The rate of diabetes in the United States is growing, and children are more at risk for becoming diabetic because of their lifestyle. The Centers for Disease Control and Prevention (CDC) reports that in 2010, 215,000 people under the age of 20 had the disease. Diabetes can lead to kidney failure, blindness, heart disease and strokes. In children, it is often due to genetics or obesity, which is why establishing good eating habits is so important. The World Health Organization (WHO) lists poor diet as one of the leading causes of noncommunicable diseases such as diabetes. Unhealthy eating habits can lead to diabetes in kids, especially if they are genetically prone to the disease.
High levels of glucose in the blood causes diabetes. This occurs when the body is unable to produce insulin or when the insulin is not working the way it should. Type 1 diabetes is the result of the body destroying the pancreatic cells responsible for creating insulin. This was once the only form of diabetes that children and young adults developed, and it even had a name: juvenile onset diabetes. Type 2 diabetes occurs when the body's cells do not use insulin properly, creating a more urgent need for insulin, which the pancreas cannot produce. Type 2 diabetes, according to the CDC, is due to obesity, family history and physical inactivity.
Diabetes Risk in Children
Type 1 diabetes is largely genetic, according to the American Diabetes Association. If you or your partner have the disease, your child's risk increases, and if you both have the disease, the risk is even higher. Your child’s pediatrician can administer a test to your school-aged child to determine how well his body processes glucose. Type 2 diabetes also has a link to genetics, but a child's risk is higher with bad habits such as eating unhealthy food and avoiding exercise. Your child's lifestyle will make a difference, especially if you and your partner do not have Type 2 diabetes yourselves.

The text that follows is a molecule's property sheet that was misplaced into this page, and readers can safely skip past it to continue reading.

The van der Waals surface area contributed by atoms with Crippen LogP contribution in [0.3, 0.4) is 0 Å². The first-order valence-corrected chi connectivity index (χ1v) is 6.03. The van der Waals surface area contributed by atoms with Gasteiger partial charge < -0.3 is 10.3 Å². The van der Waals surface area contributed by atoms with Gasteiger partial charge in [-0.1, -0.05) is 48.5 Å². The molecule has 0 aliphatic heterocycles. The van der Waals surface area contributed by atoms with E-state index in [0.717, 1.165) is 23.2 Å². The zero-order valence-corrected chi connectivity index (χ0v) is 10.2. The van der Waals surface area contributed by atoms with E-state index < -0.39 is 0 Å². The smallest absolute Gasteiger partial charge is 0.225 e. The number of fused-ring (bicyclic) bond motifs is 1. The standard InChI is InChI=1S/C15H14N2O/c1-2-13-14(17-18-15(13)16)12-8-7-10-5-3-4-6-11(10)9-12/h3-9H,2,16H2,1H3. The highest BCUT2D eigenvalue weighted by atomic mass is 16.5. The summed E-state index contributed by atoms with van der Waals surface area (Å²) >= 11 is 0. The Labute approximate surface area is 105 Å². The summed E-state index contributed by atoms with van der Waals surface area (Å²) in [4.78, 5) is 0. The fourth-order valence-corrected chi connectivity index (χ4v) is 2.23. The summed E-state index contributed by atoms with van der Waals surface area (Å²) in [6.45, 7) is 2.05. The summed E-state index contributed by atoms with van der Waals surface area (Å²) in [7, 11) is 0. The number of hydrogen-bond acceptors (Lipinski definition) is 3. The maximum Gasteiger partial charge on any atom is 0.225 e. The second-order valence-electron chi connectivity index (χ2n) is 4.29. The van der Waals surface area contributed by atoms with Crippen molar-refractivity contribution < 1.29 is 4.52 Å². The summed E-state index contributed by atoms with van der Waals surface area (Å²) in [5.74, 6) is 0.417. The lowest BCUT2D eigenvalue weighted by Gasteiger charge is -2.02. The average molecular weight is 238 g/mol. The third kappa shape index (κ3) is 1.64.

Eating Habits in Kids
The unhealthy eating habits that contribute to the diabetes risk include eating foods high in sugar and fat and choosing processed foods over fresh, whole foods that represent the basic food groups. The National Institute for Health conducted a study in 2010 that showed 40 percent of an average child's diet is made up of fat and sugar. Instead of swinging through a fast food restaurant window or loading up on sugary and salty packaged snacks, provide your kids with fresh fruits and vegetables, whole grains and lots of protein. Instead of frying food, choose to broil, grill or bake what you serve. Encourage kids to drink water and milk instead of soda or sugary juices.
Marketing Unhealthy Foods
Organizations such as WHO, the Interagency Working Group on Foods Marketed to Children and the Prevention Institute note that heavy marketing of unhealthy foods to children might be responsible for bad eating habits and for the increase of diseases such as diabetes. These organizations recommend a decrease in the exposure that kids have to advertisements for food high in saturated fat, sugar, fatty acids and salts. This decrease is unlikely in the United States, where the food and beverage industry spent $40 billion in 2010 lobbying against regulations that would make such marketing harder or increase taxes on soda.